A couple of explanations for "ACC" might be that Loening was the first president of the Aeronautical Chamber of Commerce (ACC) in 1922, the year the new trade organization broke away from the Manufacturer's Aircraft Association. However, he was not the president in 1930, but he might have been flying on behalf of Chamber business, since he was still on the Council of Past Presidents for the organization. Another explanation is "Aviation Country Club." The Hicksville, LI, NY Club was the first one in the country (dedicated ca. 1928-29). Loening was a member. You will find mention of him at the link, as well as an interesting history of a swank airplane hangout for its socially elite members (membership fee was $250; annual dues were $150). Take some time to explore the Web site at that link. It presents a lot of interesting aviation history.
What is interesting about this log book page is that, at age 48, it captures Loening's wedding trip. He married Marka Truesdale in Pittsburgh soon after they visited Willow Grove, on June 28, 1930. On line 7, dated June 30th, he notes, "M. & G.L. on wedding trip. BAG pilot." It is not clear what "BAG pilot" means. Perhaps someone with the initials B.A.G. flew them in their 3-place Robin to their honeymoon destination. Regardless, Loening was back to work on July 19th flying an unidentified Teal. Both Loening and Truesdale were high on the social register, and they were paired in their ranks. It is clear that Marka liked to fly. She is recorded on flights in June, as well as in October.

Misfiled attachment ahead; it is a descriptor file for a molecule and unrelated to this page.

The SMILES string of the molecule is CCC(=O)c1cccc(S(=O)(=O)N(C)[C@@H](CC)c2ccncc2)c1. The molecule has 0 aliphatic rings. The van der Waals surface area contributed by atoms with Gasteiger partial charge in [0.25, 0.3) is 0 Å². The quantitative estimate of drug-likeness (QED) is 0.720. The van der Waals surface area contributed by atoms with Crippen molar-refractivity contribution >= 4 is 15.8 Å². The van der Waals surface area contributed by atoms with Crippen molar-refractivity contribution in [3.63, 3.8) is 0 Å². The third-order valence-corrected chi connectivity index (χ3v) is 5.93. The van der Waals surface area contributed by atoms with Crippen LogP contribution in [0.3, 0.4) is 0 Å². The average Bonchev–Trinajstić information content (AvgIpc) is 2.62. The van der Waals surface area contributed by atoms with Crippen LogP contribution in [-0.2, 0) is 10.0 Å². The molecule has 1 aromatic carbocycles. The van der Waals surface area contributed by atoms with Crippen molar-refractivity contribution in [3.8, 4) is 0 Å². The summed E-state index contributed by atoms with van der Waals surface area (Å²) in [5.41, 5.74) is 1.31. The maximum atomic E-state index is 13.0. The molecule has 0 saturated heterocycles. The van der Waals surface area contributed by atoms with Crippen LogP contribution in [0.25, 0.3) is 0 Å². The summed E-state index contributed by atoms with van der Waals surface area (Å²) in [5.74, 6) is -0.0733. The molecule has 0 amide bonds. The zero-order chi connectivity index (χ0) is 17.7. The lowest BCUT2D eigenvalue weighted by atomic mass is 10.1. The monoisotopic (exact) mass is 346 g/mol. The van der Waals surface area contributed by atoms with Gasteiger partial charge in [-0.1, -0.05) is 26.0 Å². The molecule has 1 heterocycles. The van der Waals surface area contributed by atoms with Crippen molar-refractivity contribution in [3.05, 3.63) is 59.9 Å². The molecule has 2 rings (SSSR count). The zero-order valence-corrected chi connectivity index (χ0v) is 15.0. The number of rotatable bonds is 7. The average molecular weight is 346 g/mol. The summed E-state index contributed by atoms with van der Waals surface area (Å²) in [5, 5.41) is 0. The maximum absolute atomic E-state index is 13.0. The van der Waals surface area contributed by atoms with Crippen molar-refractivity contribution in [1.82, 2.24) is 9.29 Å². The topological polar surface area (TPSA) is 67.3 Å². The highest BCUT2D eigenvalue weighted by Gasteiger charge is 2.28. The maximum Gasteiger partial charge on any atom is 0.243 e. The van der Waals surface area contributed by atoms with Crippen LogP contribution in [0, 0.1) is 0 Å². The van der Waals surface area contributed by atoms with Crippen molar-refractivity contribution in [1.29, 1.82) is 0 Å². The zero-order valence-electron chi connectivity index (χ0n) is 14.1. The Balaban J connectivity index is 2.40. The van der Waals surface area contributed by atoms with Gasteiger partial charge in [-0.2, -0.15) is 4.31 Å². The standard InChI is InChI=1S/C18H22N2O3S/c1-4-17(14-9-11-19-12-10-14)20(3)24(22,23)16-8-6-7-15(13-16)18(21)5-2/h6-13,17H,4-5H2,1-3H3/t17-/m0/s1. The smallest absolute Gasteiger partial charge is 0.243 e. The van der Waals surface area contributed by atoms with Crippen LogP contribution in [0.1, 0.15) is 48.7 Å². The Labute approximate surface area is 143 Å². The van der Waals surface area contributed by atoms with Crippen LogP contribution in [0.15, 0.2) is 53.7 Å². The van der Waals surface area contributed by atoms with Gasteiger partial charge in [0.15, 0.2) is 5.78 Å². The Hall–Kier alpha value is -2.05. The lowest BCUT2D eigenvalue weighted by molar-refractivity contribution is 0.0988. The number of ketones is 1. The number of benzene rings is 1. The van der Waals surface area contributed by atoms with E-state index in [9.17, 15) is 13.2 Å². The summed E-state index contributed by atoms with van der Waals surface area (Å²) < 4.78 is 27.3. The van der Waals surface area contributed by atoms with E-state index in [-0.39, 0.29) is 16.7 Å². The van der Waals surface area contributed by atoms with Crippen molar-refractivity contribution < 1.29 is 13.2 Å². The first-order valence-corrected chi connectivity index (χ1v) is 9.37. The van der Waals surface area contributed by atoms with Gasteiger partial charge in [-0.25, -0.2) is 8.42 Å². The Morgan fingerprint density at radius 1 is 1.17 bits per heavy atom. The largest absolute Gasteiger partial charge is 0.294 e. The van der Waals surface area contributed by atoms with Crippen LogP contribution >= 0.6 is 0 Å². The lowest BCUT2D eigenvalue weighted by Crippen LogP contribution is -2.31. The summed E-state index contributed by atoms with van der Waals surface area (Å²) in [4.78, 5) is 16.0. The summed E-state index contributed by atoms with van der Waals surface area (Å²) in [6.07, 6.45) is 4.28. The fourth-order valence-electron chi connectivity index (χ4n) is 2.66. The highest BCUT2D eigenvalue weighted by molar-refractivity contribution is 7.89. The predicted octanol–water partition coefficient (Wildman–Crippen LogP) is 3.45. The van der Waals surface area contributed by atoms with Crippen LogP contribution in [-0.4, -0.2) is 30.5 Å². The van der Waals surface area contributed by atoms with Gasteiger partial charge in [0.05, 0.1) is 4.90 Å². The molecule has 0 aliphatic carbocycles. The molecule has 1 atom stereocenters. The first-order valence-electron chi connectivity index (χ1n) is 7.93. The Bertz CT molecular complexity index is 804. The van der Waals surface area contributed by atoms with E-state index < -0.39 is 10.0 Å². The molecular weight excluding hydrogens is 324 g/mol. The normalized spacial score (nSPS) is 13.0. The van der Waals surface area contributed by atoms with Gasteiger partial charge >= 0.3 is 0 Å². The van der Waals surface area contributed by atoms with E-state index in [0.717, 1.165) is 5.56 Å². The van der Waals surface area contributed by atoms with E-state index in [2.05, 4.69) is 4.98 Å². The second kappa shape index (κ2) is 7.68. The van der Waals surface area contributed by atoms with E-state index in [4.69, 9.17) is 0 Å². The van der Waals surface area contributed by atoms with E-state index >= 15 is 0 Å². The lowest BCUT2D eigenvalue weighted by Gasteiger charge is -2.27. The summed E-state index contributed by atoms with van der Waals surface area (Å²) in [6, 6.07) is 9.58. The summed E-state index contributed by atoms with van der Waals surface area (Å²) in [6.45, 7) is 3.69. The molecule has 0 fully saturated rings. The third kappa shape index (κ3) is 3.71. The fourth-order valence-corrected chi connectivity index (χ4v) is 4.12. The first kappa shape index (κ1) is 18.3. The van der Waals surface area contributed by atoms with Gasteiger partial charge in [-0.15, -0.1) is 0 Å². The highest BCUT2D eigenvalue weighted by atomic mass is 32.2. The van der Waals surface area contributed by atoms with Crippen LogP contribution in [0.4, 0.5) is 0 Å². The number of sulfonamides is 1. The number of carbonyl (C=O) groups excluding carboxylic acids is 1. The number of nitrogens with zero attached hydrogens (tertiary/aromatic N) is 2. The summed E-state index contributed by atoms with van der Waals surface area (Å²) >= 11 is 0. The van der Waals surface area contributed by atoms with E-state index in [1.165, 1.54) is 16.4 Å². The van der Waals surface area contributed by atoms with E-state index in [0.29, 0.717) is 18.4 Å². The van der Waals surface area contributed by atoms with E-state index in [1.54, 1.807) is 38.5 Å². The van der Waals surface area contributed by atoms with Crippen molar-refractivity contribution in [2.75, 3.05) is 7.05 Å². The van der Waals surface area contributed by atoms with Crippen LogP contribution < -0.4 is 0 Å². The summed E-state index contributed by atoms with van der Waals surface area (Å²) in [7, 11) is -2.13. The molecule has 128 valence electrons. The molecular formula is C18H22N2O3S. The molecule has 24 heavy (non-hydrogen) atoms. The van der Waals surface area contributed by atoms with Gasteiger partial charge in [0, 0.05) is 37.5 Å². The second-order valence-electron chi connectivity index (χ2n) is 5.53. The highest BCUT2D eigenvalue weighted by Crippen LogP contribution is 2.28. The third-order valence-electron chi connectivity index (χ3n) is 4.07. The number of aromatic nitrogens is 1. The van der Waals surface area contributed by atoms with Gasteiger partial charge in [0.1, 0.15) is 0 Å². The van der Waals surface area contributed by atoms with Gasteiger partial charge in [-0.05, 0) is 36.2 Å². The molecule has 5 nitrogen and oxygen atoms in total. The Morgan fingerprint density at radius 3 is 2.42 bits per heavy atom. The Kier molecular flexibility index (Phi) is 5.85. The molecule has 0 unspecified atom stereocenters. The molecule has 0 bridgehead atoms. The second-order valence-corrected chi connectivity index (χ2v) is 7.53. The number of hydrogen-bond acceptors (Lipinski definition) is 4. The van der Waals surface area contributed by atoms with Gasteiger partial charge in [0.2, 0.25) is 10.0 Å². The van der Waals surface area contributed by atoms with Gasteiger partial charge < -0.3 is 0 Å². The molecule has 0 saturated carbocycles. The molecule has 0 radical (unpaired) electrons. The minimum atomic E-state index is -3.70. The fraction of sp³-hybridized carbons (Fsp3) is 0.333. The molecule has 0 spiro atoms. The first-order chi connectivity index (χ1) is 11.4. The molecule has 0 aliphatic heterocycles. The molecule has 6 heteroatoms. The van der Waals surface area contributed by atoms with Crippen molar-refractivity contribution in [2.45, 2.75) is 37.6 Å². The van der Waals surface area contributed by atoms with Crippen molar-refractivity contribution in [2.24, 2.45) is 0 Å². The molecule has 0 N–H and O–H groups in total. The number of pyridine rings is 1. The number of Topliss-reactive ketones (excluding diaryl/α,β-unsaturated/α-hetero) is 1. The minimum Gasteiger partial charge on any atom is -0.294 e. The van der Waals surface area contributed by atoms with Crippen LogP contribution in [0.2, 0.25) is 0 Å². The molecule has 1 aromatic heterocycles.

His October landing was also documented in his pilot log, below. Again he and his passenger(s) flew NC8365. The purpose of the flight, "Transportation...," for himself and his new wife was the same. The weather was, "N wind."
Note that he had accumulated 278 flight hours by the middle of October, 1930. He would be termed a low-time pilot.
Another piece of information from his pilot log was his street address during the early 1930s. It was 25 East 67th Street, New York City. This address today appears to be the same brick apartment building on the northwest corner of 67th and Madison Avenue, as pictured below in Google Earth. The green canopy, in mid-morning sun, has the address written in words. The location is a block east of Central Park.